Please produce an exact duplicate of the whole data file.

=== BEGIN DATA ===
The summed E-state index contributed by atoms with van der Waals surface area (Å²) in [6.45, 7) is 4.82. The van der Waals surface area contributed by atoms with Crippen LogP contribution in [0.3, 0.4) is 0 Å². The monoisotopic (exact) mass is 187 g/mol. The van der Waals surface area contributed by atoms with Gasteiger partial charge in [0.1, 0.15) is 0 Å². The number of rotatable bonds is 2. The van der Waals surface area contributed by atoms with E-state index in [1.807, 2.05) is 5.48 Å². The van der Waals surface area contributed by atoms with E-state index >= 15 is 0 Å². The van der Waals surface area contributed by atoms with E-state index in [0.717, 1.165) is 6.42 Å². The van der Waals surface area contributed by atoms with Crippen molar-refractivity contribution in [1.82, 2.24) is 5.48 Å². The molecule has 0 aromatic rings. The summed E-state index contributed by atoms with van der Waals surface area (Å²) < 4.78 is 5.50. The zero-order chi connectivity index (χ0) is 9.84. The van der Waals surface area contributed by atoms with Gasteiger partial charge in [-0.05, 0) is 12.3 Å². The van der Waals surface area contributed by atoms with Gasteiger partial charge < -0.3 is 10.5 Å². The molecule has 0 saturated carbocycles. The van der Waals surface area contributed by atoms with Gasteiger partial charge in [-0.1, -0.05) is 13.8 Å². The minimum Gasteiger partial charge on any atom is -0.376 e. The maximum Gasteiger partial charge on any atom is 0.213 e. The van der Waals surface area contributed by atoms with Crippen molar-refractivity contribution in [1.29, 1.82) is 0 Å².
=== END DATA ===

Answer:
The summed E-state index contributed by atoms with van der Waals surface area (Å²) in [6.45, 7) is 4.82. The van der Waals surface area contributed by atoms with Crippen LogP contribution in [0.3, 0.4) is 0 Å². The monoisotopic (exact) mass is 187 g/mol. The van der Waals surface area contributed by atoms with Gasteiger partial charge in [0.1, 0.15) is 0 Å². The number of rotatable bonds is 2. The van der Waals surface area contributed by atoms with E-state index in [1.807, 2.05) is 5.48 Å². The van der Waals surface area contributed by atoms with E-state index >= 15 is 0 Å². The van der Waals surface area contributed by atoms with E-state index in [0.717, 1.165) is 6.42 Å². The van der Waals surface area contributed by atoms with Crippen molar-refractivity contribution in [1.82, 2.24) is 5.48 Å². The molecule has 0 aromatic rings. The summed E-state index contributed by atoms with van der Waals surface area (Å²) < 4.78 is 5.50. The zero-order chi connectivity index (χ0) is 9.84. The van der Waals surface area contributed by atoms with Gasteiger partial charge in [-0.05, 0) is 12.3 Å². The van der Waals surface area contributed by atoms with Gasteiger partial charge < -0.3 is 10.5 Å². The molecule has 0 saturated carbocycles. The van der Waals surface area contributed by atoms with Gasteiger partial charge in [-0.1, -0.05) is 13.8 Å². The minimum Gasteiger partial charge on any atom is -0.376 e. The maximum Gasteiger partial charge on any atom is 0.213 e. The van der Waals surface area contributed by atoms with Crippen molar-refractivity contribution in [1.29, 1.82) is 0 Å².